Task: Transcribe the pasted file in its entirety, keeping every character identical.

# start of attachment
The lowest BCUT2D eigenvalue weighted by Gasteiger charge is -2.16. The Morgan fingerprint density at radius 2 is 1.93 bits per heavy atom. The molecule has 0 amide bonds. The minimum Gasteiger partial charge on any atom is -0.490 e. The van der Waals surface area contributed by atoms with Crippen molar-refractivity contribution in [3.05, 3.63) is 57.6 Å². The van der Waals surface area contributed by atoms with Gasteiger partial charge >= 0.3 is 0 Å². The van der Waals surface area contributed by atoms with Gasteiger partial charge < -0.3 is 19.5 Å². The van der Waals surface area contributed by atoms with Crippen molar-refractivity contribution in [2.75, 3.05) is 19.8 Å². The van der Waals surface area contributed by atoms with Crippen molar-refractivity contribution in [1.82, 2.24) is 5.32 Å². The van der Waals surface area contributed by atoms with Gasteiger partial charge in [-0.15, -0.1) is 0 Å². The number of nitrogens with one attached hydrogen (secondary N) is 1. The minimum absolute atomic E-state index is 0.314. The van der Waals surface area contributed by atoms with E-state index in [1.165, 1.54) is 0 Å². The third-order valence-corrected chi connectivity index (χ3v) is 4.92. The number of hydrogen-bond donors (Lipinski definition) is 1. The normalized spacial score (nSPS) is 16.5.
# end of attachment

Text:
The lowest BCUT2D eigenvalue weighted by Gasteiger charge is -2.16. The Morgan fingerprint density at radius 2 is 1.93 bits per heavy atom. The molecule has 0 amide bonds. The minimum Gasteiger partial charge on any atom is -0.490 e. The van der Waals surface area contributed by atoms with Crippen molar-refractivity contribution in [3.05, 3.63) is 57.6 Å². The van der Waals surface area contributed by atoms with Gasteiger partial charge >= 0.3 is 0 Å². The van der Waals surface area contributed by atoms with Gasteiger partial charge < -0.3 is 19.5 Å². The van der Waals surface area contributed by atoms with Crippen molar-refractivity contribution in [2.75, 3.05) is 19.8 Å². The van der Waals surface area contributed by atoms with Crippen molar-refractivity contribution in [1.82, 2.24) is 5.32 Å². The van der Waals surface area contributed by atoms with Gasteiger partial charge in [-0.15, -0.1) is 0 Å². The number of nitrogens with one attached hydrogen (secondary N) is 1. The minimum absolute atomic E-state index is 0.314. The van der Waals surface area contributed by atoms with E-state index in [1.165, 1.54) is 0 Å². The third-order valence-corrected chi connectivity index (χ3v) is 4.92. The number of hydrogen-bond donors (Lipinski definition) is 1. The normalized spacial score (nSPS) is 16.5.